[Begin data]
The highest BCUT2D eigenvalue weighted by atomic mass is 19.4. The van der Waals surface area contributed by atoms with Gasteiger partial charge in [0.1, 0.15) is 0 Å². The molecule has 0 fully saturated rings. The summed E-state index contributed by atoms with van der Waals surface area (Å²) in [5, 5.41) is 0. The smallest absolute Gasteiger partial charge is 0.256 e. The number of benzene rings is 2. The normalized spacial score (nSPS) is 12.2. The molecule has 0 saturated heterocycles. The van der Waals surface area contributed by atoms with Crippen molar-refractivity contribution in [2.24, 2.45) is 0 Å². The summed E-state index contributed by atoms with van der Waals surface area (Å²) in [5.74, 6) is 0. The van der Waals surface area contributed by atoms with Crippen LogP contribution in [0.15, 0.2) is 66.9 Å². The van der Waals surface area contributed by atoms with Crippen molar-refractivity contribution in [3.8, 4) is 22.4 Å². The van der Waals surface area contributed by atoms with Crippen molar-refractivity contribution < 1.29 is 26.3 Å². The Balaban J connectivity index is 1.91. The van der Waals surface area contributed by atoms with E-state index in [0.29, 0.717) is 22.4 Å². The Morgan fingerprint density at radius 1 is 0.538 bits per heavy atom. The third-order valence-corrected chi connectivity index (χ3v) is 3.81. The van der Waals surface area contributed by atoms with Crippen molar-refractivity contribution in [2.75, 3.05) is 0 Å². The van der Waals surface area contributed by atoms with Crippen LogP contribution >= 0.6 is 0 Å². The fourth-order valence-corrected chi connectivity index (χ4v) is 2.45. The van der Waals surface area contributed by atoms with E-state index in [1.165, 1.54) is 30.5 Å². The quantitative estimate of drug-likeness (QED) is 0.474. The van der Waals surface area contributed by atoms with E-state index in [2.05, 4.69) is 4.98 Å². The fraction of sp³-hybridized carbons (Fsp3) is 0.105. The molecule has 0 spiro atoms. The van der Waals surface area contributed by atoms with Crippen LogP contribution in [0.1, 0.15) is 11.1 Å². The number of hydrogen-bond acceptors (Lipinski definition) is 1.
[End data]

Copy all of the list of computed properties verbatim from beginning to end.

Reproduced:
The highest BCUT2D eigenvalue weighted by atomic mass is 19.4. The van der Waals surface area contributed by atoms with Gasteiger partial charge in [0.1, 0.15) is 0 Å². The molecule has 0 fully saturated rings. The summed E-state index contributed by atoms with van der Waals surface area (Å²) in [5, 5.41) is 0. The smallest absolute Gasteiger partial charge is 0.256 e. The number of benzene rings is 2. The normalized spacial score (nSPS) is 12.2. The molecule has 0 saturated heterocycles. The van der Waals surface area contributed by atoms with Crippen molar-refractivity contribution in [2.24, 2.45) is 0 Å². The summed E-state index contributed by atoms with van der Waals surface area (Å²) in [5.74, 6) is 0. The van der Waals surface area contributed by atoms with Crippen LogP contribution in [0.15, 0.2) is 66.9 Å². The van der Waals surface area contributed by atoms with Crippen molar-refractivity contribution in [3.8, 4) is 22.4 Å². The van der Waals surface area contributed by atoms with Crippen molar-refractivity contribution < 1.29 is 26.3 Å². The Balaban J connectivity index is 1.91. The van der Waals surface area contributed by atoms with E-state index in [0.29, 0.717) is 22.4 Å². The Morgan fingerprint density at radius 1 is 0.538 bits per heavy atom. The third-order valence-corrected chi connectivity index (χ3v) is 3.81. The van der Waals surface area contributed by atoms with Crippen molar-refractivity contribution in [2.75, 3.05) is 0 Å². The van der Waals surface area contributed by atoms with Crippen LogP contribution >= 0.6 is 0 Å². The fourth-order valence-corrected chi connectivity index (χ4v) is 2.45. The van der Waals surface area contributed by atoms with E-state index in [1.165, 1.54) is 30.5 Å². The quantitative estimate of drug-likeness (QED) is 0.474. The van der Waals surface area contributed by atoms with E-state index in [2.05, 4.69) is 4.98 Å². The fraction of sp³-hybridized carbons (Fsp3) is 0.105. The molecule has 0 spiro atoms. The van der Waals surface area contributed by atoms with Crippen LogP contribution in [0.1, 0.15) is 11.1 Å². The number of hydrogen-bond acceptors (Lipinski definition) is 1.